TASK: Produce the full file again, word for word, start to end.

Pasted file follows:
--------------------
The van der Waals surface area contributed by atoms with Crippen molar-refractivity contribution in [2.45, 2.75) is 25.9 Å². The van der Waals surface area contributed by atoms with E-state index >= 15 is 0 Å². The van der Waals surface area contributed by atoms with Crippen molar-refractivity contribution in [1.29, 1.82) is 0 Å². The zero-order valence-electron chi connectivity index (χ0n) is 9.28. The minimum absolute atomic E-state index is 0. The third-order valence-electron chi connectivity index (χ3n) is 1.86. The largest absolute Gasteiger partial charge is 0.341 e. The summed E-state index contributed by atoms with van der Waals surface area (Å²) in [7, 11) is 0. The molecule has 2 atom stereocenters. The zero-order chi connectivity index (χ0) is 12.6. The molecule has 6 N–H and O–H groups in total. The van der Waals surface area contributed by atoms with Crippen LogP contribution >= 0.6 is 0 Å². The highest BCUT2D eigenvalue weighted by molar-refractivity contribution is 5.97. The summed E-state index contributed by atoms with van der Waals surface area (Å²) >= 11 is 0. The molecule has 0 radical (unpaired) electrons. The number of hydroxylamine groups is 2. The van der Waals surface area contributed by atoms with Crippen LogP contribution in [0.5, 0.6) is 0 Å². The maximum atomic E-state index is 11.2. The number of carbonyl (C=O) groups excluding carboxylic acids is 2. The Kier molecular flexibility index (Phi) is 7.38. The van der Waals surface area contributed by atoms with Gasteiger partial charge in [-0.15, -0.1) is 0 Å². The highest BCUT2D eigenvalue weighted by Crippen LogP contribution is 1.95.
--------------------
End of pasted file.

The van der Waals surface area contributed by atoms with Crippen molar-refractivity contribution in [2.45, 2.75) is 25.9 Å². The van der Waals surface area contributed by atoms with E-state index >= 15 is 0 Å². The van der Waals surface area contributed by atoms with Crippen molar-refractivity contribution in [1.29, 1.82) is 0 Å². The zero-order valence-electron chi connectivity index (χ0n) is 9.28. The minimum absolute atomic E-state index is 0. The third-order valence-electron chi connectivity index (χ3n) is 1.86. The largest absolute Gasteiger partial charge is 0.341 e. The summed E-state index contributed by atoms with van der Waals surface area (Å²) in [7, 11) is 0. The molecule has 2 atom stereocenters. The zero-order chi connectivity index (χ0) is 12.6. The molecule has 6 N–H and O–H groups in total. The van der Waals surface area contributed by atoms with Crippen LogP contribution >= 0.6 is 0 Å². The highest BCUT2D eigenvalue weighted by molar-refractivity contribution is 5.97. The summed E-state index contributed by atoms with van der Waals surface area (Å²) >= 11 is 0. The molecule has 0 radical (unpaired) electrons. The number of hydroxylamine groups is 2. The van der Waals surface area contributed by atoms with Crippen LogP contribution in [0.5, 0.6) is 0 Å². The maximum atomic E-state index is 11.2. The number of carbonyl (C=O) groups excluding carboxylic acids is 2. The Kier molecular flexibility index (Phi) is 7.38. The van der Waals surface area contributed by atoms with Gasteiger partial charge in [-0.15, -0.1) is 0 Å². The highest BCUT2D eigenvalue weighted by Crippen LogP contribution is 1.95.